Current Treatment Options for Hypoparathyroidism

 

VITAMIN D

TYPES OF VITAMIN D:

  •  Vitamin D2 (ergocalciferol) comes from the effects that ultraviolet light has on fungus and can be found in a rare group of foods including mushrooms.
  •  Vitamin D3 (cholecalciferol) comes from ultraviolet light directly.  This is the vitamin D we make from exposure to the sun.  Generally, if something includes “vitamin D” but doesn’t specify what kind, it refers to vitamin D3.
  •  Both vitamin D2 and D3 are also called “native” vitamin D. 

WHAT VITAMIN D DOES AND HOW MUCH YOU SHOULD TAKE:

A very important role of native vitamin D is to increase the intestines’ ability to absorb calcium.  The Dietary Reference Intake (DRI) or Vitamin D is 400IU (International Units, 400IU = 10 micrograms) per day for all ages and genders, however hypopara patients may need more than this.  In fact, people who are found to be vitamin D deficient can be prescribed doses of 10,000IU or 50,000IU or more!  This DRI may be increased significantly as a result of some ongoing research.  Be sure to work with your doctor to figure out how much is right for you.

SOURCES OF VITAMIN D:

  • Sun exposure: 10-15 minutes at least twice a week of direct sun onto your skin usually provides adequate amounts of vitamin D.  Limit exposure to sunlight as excess may cause skin cancer.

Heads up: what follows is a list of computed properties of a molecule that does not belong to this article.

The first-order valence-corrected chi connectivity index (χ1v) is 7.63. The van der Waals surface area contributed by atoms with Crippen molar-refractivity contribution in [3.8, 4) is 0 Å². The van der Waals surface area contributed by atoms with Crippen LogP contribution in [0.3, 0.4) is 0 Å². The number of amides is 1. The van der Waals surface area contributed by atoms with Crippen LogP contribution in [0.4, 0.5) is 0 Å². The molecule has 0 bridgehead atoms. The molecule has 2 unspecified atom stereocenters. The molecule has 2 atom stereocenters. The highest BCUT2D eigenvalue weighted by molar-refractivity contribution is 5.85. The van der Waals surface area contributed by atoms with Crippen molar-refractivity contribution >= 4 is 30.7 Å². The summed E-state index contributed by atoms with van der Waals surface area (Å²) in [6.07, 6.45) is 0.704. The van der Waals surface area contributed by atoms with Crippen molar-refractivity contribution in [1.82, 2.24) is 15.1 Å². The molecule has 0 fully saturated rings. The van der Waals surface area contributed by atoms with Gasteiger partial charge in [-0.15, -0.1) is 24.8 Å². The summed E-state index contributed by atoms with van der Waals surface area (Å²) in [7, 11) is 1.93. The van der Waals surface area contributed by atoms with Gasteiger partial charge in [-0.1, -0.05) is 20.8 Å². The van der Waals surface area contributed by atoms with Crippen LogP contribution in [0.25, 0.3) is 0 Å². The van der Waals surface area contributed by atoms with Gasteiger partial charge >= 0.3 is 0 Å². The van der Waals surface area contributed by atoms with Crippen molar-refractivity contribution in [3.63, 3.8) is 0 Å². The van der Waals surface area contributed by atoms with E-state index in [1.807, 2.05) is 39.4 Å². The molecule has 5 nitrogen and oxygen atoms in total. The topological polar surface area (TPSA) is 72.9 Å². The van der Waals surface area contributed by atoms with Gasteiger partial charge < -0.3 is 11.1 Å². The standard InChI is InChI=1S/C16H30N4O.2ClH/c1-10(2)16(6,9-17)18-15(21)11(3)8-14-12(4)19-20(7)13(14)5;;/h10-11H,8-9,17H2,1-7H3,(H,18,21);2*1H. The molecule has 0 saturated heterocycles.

• Food:  Fortified cereals, cod liver oil, fortified milk, eggs, fish (oysters, salmon), dark leafy vegetables (spinach, kale), mushrooms.


CALCIUM

TYPES OF CALCIUM:

      Calcium comes in several different forms, but the two primary ones are:

  • Calcium carbonate (such as TUMS; often chewable)
  • Calcium citrate (such as Citrical; often large pills, not usually chewable)

HOW MUCH CALCIUM SHOULD I TAKE?

 The Daily Reference Intakes (DRIs) are:

  •  Children 1-3 years old: 500 mg/day, Children 4-8 years old: 800 mg/day
  •  Males and females 9-18 years old: 1,100 mg/day,
  •  Males and females 19-50 years old: 800 mg/day
  •  Males 51-70 years old: 800 mg/day, Males  greater than 70 years old: 1,000 mg/day
  •  Females 51 years old and older: 1,000 mg/day

However, hypoparathyroidism patients may need more (sometimes significantly more) calcium than is recommended by the DRI.  Be sure to work with your doctor on how much is right for you because taking too much or too little can both have serious consequences.


CALCITRIOL

Calcitriol (also called Rocaltrol) is a prescription form of “activated” vitamin D.  “Active” vitamin D is the type that the body makes when “native” vitamin D and parathyroid hormone join forces.  Hypoparathyroidism patients cannot make Activated vitamin D because they do not make parathyroid hormone, which is why it is provided to hypopara patients in prescription form.  Calcitriol comes in doses of 0.25 or 0.5 micrograms.

 A very important role of native vitamin D is to increase the intestines’ ability to absorb calcium.  The Dietary Reference Intake (DRI) or Vitamin D is 400IU (International Units, 400IU = 10 micrograms) per day for all ages and genders, however hypoparathyroidism patients may need more than this.  In fact, people who are found to be vitamin D deficient can be prescribed doses of 10,000IU or 50,000IU or more!  This DRI may be increased significantly as a result of some ongoing research.  Be sure to work with your doctor to figure out how much is right for you.

 

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